One of the largest investments most people make is in their homes First time homebuyers in South Dakota can tap guidance for the home buying and borrowing processes from the state housing development authority. The state offers eligible homebuyers financial assistance and low-interest fixed rate mortgage loans for purchasing first homes. This step-by-step guide to getting a mortgage in South Dakota explores options available to homeowners with a variety of needs.


Check Mortgage Rates in South Dakota

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Mortgage rates vary by state partly due to state law as well as market forces competition among lenders, foreclosure rates and laws in South Dakota, along with the cost of doing business in the state all play into mortgage rates. Click here to find a centralized explanation of what drives rates in general.


First-Timer? Get Homebuying Help in South Dakota

Along with the traditional homebuying assistance offered nationally, such as loans through the Federal Housing Administration (FHA) and the Veterans Administration, South Dakota has its own program for first-time buyers. For qualified buyers, this program provides low-interest, fixed-rate mortgage loans and cash assistance for homebuyers purchasing their first home. Currently, select lenders are able to offer homebuyers the South Dakota Housing Development Authority's Fixed Rate Plus loan. There is a potential downside: participating in the program might trigger a higher mortgage rate.

Other home buying help from the state include free home buying classes and, in certain eligible areas in South Dakota, zero down payment loans through the USDA.

In addition, South Dakota homebuyers can save money monthly using the Mortgage Credit Certificate tax credit program. This program reduces the amount of federal withholding from your paycheck to free up funds for a mortgage payment. And certain areas of the state have county and city community-focused financial assistance programs that help low to moderate-income residents purchase a first home. For more on the home buying process in general, take a look at MoneyGeek's first-time buyers guide.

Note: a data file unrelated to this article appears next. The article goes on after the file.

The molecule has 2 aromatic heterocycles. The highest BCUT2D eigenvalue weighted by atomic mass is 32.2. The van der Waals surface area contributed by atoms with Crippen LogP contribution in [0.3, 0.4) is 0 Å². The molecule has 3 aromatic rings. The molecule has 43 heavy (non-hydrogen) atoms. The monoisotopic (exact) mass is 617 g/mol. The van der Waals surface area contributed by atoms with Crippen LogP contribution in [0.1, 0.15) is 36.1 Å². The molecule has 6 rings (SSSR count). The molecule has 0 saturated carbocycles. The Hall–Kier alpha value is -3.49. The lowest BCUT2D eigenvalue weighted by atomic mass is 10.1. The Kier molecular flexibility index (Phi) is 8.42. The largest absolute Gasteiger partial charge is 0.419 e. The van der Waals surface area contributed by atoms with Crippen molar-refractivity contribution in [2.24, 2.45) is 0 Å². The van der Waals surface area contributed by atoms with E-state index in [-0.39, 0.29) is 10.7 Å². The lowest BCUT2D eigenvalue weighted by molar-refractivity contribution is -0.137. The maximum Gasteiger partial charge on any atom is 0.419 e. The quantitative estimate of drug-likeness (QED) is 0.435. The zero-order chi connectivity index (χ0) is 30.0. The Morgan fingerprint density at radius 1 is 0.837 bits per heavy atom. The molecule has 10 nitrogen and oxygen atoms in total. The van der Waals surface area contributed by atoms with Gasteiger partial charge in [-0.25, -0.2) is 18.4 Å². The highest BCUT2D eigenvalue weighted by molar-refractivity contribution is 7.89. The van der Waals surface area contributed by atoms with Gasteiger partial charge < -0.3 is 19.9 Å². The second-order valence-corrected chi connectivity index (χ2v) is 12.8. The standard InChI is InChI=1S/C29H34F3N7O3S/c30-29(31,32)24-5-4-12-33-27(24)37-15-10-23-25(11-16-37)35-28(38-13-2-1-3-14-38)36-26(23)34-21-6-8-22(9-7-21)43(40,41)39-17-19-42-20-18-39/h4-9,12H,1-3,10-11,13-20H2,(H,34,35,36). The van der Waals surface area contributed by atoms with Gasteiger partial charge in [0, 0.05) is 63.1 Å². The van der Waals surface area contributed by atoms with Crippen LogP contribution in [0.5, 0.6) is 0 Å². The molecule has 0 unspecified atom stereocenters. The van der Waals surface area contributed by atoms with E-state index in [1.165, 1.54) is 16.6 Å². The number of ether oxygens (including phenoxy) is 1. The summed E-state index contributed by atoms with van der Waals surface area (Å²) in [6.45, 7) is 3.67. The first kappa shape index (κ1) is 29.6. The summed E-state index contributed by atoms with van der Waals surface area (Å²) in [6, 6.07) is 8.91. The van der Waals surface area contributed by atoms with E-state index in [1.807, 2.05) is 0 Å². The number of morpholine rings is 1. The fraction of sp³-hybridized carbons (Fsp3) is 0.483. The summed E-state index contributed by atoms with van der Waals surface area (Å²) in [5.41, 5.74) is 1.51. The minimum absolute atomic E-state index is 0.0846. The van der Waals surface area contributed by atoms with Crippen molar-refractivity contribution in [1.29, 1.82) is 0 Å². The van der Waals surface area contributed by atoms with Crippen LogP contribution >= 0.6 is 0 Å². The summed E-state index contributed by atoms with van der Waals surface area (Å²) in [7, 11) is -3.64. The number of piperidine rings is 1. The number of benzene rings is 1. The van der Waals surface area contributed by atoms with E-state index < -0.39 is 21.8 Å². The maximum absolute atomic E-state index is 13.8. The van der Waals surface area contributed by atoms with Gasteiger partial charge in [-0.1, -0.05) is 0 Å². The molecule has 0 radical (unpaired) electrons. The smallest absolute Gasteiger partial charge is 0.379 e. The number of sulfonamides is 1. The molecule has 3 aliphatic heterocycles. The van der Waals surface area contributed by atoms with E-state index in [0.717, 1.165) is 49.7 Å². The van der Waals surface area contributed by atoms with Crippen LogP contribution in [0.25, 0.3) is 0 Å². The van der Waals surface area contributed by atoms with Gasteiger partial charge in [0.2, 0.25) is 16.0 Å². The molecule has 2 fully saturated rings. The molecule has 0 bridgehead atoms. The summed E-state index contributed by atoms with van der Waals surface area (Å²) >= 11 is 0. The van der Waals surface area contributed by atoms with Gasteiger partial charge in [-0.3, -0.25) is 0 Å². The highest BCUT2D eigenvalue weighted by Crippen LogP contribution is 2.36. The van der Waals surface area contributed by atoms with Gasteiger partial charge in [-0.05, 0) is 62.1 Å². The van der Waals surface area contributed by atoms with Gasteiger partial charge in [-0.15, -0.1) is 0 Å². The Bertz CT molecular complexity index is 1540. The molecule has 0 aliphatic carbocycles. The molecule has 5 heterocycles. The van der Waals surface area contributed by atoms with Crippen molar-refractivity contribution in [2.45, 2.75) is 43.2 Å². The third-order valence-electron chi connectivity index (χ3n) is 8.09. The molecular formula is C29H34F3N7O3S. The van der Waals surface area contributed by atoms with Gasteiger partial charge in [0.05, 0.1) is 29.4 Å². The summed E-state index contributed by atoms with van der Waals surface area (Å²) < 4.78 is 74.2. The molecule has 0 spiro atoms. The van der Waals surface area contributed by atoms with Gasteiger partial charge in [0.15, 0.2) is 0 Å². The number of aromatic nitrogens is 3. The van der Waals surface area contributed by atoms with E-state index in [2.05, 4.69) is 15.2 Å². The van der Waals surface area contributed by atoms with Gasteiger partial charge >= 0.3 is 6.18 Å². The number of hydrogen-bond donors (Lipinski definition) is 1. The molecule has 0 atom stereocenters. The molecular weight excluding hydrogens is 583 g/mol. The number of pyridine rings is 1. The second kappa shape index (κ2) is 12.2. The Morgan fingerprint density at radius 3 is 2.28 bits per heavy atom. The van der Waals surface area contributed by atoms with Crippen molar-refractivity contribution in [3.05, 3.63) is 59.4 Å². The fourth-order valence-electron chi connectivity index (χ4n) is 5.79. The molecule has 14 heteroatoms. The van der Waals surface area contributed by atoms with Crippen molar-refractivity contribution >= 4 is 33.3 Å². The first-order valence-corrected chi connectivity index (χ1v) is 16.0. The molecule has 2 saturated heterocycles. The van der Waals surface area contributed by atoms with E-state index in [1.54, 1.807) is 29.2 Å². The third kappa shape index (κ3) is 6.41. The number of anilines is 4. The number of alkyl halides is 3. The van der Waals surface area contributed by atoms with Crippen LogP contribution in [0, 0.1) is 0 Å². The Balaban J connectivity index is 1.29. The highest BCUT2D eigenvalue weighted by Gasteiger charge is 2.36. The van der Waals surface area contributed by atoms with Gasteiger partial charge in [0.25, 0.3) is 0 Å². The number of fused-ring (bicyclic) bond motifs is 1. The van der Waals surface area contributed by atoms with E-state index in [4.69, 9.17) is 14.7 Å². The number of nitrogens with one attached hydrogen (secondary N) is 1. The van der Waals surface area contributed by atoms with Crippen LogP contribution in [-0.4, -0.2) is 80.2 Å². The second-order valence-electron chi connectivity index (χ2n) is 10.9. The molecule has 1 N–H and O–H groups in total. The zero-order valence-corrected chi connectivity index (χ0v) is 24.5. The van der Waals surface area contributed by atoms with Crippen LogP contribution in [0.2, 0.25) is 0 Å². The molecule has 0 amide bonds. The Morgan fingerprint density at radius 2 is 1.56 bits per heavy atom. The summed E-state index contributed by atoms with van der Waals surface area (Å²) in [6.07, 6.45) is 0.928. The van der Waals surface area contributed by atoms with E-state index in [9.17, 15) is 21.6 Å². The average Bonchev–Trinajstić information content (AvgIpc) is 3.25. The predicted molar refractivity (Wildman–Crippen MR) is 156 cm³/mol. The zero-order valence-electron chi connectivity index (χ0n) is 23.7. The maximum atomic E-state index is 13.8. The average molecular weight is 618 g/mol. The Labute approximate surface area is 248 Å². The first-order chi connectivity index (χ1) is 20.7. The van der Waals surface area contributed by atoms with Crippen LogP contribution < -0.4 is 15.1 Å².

Financial Assistance in South Dakota for First-Time Buyers

Check here to see what you qualify for and how you can get financial assistance buying your first home in South Dakota.

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Understanding Home Affordability in South Dakota

Location, interest rates, the local economy and unemployment rates are some of the primary factors that affect home prices and affordability. Houses cost more in some, usually popular, areas. When mortgage rates are low, homebuyers can afford a pricier home because the monthly payments are lower than when rates are high. If the local economy is healthy, the local real estate market is healthy, but if the economy is waning, home sales tend to be affected negatively as well. Unemployment rates are tied into the local economy, which in turn can affect the housing market. South Dakota tends to have a very low unemployment rate compared to the national average. As homebuyers calculate how much mortgage they can afford, they need to factor in their individual employment, ongoing employment prospects, how much debt they have compared to how much they earn (the 'debt to income' ration); and what their financial situations will look like both short and long term.

How South Dakota Mortgage Rates and Home Prices Affect Monthly Payments

Metro Area Estimated Monthly Mortgage Payment* Q3 2019 (Change from Previous Year) 2018 Median Home Price 2017 2016
Sioux Falls $835 $225,600 (+7.5%) $209,300 $194,400 $185,800